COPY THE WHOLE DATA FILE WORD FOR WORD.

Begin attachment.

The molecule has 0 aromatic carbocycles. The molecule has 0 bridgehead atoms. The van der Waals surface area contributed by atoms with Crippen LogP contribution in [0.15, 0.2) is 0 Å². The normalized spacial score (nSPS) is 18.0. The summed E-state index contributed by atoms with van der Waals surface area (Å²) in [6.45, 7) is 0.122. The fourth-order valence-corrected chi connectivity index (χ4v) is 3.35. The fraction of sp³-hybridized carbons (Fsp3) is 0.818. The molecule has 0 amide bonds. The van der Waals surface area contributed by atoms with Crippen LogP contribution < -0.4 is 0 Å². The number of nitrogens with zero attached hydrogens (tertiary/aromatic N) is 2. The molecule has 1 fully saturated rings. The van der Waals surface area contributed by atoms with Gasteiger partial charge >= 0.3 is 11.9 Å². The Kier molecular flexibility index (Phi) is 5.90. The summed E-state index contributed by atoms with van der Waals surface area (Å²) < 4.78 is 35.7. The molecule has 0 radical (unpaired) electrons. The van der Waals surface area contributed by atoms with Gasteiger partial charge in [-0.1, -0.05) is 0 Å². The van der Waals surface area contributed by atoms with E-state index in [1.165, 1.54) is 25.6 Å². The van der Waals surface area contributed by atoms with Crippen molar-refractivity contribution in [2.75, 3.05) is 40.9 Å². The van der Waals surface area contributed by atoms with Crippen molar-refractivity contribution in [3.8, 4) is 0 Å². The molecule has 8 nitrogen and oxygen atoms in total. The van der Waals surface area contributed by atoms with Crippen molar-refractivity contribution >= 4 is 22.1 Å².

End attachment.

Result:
The molecule has 0 aromatic carbocycles. The molecule has 0 bridgehead atoms. The van der Waals surface area contributed by atoms with Crippen LogP contribution in [0.15, 0.2) is 0 Å². The normalized spacial score (nSPS) is 18.0. The summed E-state index contributed by atoms with van der Waals surface area (Å²) in [6.45, 7) is 0.122. The fourth-order valence-corrected chi connectivity index (χ4v) is 3.35. The fraction of sp³-hybridized carbons (Fsp3) is 0.818. The molecule has 0 amide bonds. The van der Waals surface area contributed by atoms with Crippen LogP contribution < -0.4 is 0 Å². The number of nitrogens with zero attached hydrogens (tertiary/aromatic N) is 2. The molecule has 1 fully saturated rings. The van der Waals surface area contributed by atoms with Gasteiger partial charge >= 0.3 is 11.9 Å². The Kier molecular flexibility index (Phi) is 5.90. The summed E-state index contributed by atoms with van der Waals surface area (Å²) < 4.78 is 35.7. The molecule has 0 radical (unpaired) electrons. The van der Waals surface area contributed by atoms with Gasteiger partial charge in [-0.1, -0.05) is 0 Å². The van der Waals surface area contributed by atoms with E-state index in [1.165, 1.54) is 25.6 Å². The van der Waals surface area contributed by atoms with Crippen molar-refractivity contribution in [2.75, 3.05) is 40.9 Å². The van der Waals surface area contributed by atoms with Crippen molar-refractivity contribution in [3.8, 4) is 0 Å². The molecule has 8 nitrogen and oxygen atoms in total. The van der Waals surface area contributed by atoms with Crippen molar-refractivity contribution >= 4 is 22.1 Å².